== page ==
Ecological restoration is the process of assisting the recovery of an ecosystem that has been degraded, damaged, or destroyed. Restoration of disturbed park lands is conducted in areas actively disturbed by past park management activities or other human actions, as well as the restoration of natural conditions to areas where the natural process has been disrupted through human actions (e.g., the widespread disruption of the natural fire regime through suppression).
The parks have focused recent restoration actions in two locations: Halstead Meadow and the former Giant Forest Village. In addition, the parks have an active program to revegetate disturbed soils following construction projects.
Healing a Mountain Meadow
Halstead Meadow is a 20-acre wet meadow that sustained heavy erosion caused by 19th-century grazing and 20th-century road building. Construction of the Generals Highway across the meadow, with water concentrated in a single set of culverts, was completed in 1934. Soon after, the National Park Service embarked on a half-century of unsuccessful attempts to repair the deep erosion gully through the meadow using check dams.
In 2005, the parks began a new restoration effort with a different vision: convert the channelized system back to a sheet-flow system by filling the gully, replacing the road embankment with a bridge, and restoring natural topography, hydrology, and vegetation. This approach has been successful in restoring Halstead Meadow to a naturally-functioning wetland. Watch this video to learn more.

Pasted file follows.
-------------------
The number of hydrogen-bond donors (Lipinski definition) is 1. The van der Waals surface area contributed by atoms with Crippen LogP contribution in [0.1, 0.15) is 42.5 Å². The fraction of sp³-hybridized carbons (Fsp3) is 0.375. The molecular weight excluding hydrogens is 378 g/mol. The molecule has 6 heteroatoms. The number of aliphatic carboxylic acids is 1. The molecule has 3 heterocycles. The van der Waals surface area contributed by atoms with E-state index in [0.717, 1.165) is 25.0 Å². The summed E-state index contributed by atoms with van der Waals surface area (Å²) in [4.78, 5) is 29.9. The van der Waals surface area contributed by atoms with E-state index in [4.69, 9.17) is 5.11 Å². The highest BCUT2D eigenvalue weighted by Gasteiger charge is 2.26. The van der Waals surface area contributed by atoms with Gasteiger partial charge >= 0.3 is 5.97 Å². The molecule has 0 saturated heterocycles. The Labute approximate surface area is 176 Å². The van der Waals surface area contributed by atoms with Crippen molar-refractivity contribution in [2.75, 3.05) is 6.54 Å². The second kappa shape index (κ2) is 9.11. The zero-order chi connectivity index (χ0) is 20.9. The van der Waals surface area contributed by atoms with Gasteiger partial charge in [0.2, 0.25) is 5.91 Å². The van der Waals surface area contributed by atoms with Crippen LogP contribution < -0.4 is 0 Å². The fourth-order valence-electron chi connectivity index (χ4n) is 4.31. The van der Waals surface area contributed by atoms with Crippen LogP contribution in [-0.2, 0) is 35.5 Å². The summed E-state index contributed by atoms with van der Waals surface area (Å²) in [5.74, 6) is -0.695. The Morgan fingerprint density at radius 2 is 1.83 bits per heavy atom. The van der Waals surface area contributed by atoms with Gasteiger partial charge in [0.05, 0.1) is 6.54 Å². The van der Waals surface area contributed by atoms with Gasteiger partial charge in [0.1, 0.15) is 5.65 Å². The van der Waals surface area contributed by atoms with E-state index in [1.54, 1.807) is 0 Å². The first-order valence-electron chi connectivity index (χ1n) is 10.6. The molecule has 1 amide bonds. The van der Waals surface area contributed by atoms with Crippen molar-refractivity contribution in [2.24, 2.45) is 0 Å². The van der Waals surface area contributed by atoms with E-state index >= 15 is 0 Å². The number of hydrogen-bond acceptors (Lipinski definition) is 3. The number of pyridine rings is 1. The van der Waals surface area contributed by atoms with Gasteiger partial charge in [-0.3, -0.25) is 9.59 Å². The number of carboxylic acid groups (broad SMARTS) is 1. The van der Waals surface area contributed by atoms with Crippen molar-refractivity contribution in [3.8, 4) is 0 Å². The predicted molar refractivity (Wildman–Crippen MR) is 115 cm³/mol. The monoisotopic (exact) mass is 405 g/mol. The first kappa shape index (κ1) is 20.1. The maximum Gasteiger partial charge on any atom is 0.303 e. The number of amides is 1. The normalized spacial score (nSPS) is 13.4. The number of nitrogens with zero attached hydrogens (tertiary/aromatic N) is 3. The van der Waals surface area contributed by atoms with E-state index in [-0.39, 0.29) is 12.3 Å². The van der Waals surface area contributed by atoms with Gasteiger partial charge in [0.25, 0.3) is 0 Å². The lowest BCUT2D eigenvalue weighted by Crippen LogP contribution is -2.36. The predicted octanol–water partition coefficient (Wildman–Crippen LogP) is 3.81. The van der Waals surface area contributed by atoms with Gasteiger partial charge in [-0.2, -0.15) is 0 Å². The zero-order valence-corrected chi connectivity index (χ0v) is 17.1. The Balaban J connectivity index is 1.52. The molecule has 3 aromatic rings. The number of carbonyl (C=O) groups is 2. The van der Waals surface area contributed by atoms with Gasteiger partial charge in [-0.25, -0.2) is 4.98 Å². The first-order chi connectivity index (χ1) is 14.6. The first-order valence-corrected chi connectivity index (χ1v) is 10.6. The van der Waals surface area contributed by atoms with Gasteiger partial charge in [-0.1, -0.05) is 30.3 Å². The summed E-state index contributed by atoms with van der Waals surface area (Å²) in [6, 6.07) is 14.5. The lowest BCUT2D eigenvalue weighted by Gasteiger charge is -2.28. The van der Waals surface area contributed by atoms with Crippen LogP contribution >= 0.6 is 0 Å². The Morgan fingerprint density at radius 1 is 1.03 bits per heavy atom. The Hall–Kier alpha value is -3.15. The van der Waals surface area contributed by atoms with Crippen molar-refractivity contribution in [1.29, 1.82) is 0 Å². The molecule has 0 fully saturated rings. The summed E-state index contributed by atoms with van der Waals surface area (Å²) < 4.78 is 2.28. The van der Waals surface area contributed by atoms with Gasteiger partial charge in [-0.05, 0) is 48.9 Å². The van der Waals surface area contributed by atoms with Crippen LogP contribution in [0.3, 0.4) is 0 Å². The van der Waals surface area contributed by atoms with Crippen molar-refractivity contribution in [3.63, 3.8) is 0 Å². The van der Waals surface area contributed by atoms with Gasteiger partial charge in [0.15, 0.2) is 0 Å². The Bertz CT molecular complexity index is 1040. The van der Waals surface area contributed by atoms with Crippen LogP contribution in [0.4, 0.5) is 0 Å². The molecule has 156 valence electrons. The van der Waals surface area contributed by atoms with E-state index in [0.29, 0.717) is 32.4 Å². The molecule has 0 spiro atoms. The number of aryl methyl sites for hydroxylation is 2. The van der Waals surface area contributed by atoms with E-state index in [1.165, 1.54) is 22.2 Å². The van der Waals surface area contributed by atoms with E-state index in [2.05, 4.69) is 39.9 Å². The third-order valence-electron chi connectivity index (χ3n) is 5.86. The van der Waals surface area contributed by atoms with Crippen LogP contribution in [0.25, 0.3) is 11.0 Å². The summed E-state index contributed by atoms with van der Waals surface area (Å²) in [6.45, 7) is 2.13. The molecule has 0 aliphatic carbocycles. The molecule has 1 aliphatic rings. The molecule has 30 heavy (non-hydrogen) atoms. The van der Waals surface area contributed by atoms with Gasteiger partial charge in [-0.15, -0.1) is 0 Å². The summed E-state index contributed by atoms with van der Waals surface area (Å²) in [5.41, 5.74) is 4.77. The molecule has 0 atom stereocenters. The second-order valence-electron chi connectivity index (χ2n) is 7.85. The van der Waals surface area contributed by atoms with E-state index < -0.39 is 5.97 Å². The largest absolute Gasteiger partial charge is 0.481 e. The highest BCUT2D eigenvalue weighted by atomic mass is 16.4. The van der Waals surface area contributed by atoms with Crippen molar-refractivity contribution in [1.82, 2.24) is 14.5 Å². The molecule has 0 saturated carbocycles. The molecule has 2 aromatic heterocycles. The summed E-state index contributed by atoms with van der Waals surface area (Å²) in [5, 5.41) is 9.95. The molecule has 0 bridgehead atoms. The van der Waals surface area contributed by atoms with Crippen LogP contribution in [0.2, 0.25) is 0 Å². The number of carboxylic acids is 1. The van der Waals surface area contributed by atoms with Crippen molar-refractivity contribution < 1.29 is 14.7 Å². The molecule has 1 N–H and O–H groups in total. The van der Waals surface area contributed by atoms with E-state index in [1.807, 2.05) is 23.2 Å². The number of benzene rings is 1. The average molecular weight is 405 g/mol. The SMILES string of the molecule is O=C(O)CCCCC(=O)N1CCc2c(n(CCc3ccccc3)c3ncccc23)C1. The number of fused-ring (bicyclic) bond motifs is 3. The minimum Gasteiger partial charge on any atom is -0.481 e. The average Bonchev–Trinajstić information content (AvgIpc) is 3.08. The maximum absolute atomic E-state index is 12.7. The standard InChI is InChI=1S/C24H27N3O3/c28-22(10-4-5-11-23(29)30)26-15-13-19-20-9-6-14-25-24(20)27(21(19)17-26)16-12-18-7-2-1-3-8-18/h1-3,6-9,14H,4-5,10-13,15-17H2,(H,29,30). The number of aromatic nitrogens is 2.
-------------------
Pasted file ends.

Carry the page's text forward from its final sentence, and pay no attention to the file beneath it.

Preserving an Ancient Sequoia Grove
The Giant Forest Restoration project was completed in 2005 with the removal of overnight visitor facilities, construction of day-use facilities to improve the visitor experience, and the restoration of forest vegetation in the former Giant Forest Village. Removal of facilities and the restoration of landforms, soils, and vegetation began in 1997.
During a five-year period, contractors removed 282 buildings, over 24 acres of asphalt roads and parking lots, 8 miles of aerial electric and telephone wire, underground propane tanks, a sewage treatment plant, and other associated infrastructure. A historic market building was converted to a museum for interpreting giant sequoia natural history to visitors. NPS crews restored a total of about 60 acres. Restoration included restoring natural landforms, mitigating soils impacts, favoring natural recolonization using prescribed fire, and planting to mimic natural regeneration following fire in surrounding areas of Giant Forest.
The restoration has been so successful that visitors find it hard to imagine that buildings were once there. Views that were once blocked by buildings and busy traffic have opened into dramatic scenic vistas of giant sequoia trees and meadows. Giant sequoia seedlings are successfully growing in former parking lots.
Protecting Newly Restored Lands with Native Plants
During road and building construction projects, park vegetation and soils are disturbed. Revegetation with native plants following construction is done to stabilize soils, facilitate establishment of a native vegetation cover, prevent invasion by non-native species, and provide screening and landscaping. The parks have a native plant nursery located at Ash Mountain to provide locally-adapted native plants for revegetation and restoration projects.